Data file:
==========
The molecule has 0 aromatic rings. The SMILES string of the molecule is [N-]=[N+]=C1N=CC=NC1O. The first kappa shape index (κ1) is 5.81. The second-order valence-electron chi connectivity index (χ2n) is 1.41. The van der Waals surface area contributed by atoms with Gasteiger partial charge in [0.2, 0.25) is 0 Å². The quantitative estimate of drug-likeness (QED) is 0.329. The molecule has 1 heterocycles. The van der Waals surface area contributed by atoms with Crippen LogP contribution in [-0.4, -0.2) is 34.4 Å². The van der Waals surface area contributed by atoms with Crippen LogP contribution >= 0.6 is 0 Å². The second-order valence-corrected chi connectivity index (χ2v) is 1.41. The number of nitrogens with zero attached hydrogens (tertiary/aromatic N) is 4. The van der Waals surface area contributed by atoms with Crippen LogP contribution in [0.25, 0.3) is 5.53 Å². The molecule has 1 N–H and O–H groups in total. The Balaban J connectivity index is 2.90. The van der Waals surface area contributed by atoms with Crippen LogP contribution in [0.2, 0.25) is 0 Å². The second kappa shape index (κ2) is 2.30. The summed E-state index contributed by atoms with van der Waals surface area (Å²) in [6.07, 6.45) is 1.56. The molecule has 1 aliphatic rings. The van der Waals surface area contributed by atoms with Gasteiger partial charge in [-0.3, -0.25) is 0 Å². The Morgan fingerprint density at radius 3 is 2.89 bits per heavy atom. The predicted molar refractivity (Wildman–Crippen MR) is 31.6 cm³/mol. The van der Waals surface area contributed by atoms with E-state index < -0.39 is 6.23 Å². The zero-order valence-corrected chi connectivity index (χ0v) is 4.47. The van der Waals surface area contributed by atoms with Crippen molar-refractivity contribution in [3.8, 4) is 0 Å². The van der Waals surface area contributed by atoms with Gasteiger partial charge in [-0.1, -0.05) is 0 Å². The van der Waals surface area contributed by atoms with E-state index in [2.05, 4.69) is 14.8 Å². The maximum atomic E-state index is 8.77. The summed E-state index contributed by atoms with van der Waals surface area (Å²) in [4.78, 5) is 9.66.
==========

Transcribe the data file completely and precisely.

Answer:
The molecule has 0 aromatic rings. The SMILES string of the molecule is [N-]=[N+]=C1N=CC=NC1O. The first kappa shape index (κ1) is 5.81. The second-order valence-electron chi connectivity index (χ2n) is 1.41. The van der Waals surface area contributed by atoms with Gasteiger partial charge in [0.2, 0.25) is 0 Å². The quantitative estimate of drug-likeness (QED) is 0.329. The molecule has 1 heterocycles. The van der Waals surface area contributed by atoms with Crippen LogP contribution in [-0.4, -0.2) is 34.4 Å². The van der Waals surface area contributed by atoms with Crippen LogP contribution >= 0.6 is 0 Å². The second-order valence-corrected chi connectivity index (χ2v) is 1.41. The number of nitrogens with zero attached hydrogens (tertiary/aromatic N) is 4. The van der Waals surface area contributed by atoms with Crippen LogP contribution in [0.25, 0.3) is 5.53 Å². The molecule has 1 N–H and O–H groups in total. The Balaban J connectivity index is 2.90. The van der Waals surface area contributed by atoms with Crippen LogP contribution in [0.2, 0.25) is 0 Å². The second kappa shape index (κ2) is 2.30. The summed E-state index contributed by atoms with van der Waals surface area (Å²) in [6.07, 6.45) is 1.56. The molecule has 1 aliphatic rings. The van der Waals surface area contributed by atoms with Gasteiger partial charge in [-0.3, -0.25) is 0 Å². The Morgan fingerprint density at radius 3 is 2.89 bits per heavy atom. The predicted molar refractivity (Wildman–Crippen MR) is 31.6 cm³/mol. The van der Waals surface area contributed by atoms with E-state index < -0.39 is 6.23 Å². The zero-order valence-corrected chi connectivity index (χ0v) is 4.47. The van der Waals surface area contributed by atoms with Crippen molar-refractivity contribution in [3.8, 4) is 0 Å². The van der Waals surface area contributed by atoms with Gasteiger partial charge in [-0.1, -0.05) is 0 Å². The van der Waals surface area contributed by atoms with E-state index in [2.05, 4.69) is 14.8 Å². The maximum atomic E-state index is 8.77. The summed E-state index contributed by atoms with van der Waals surface area (Å²) in [4.78, 5) is 9.66.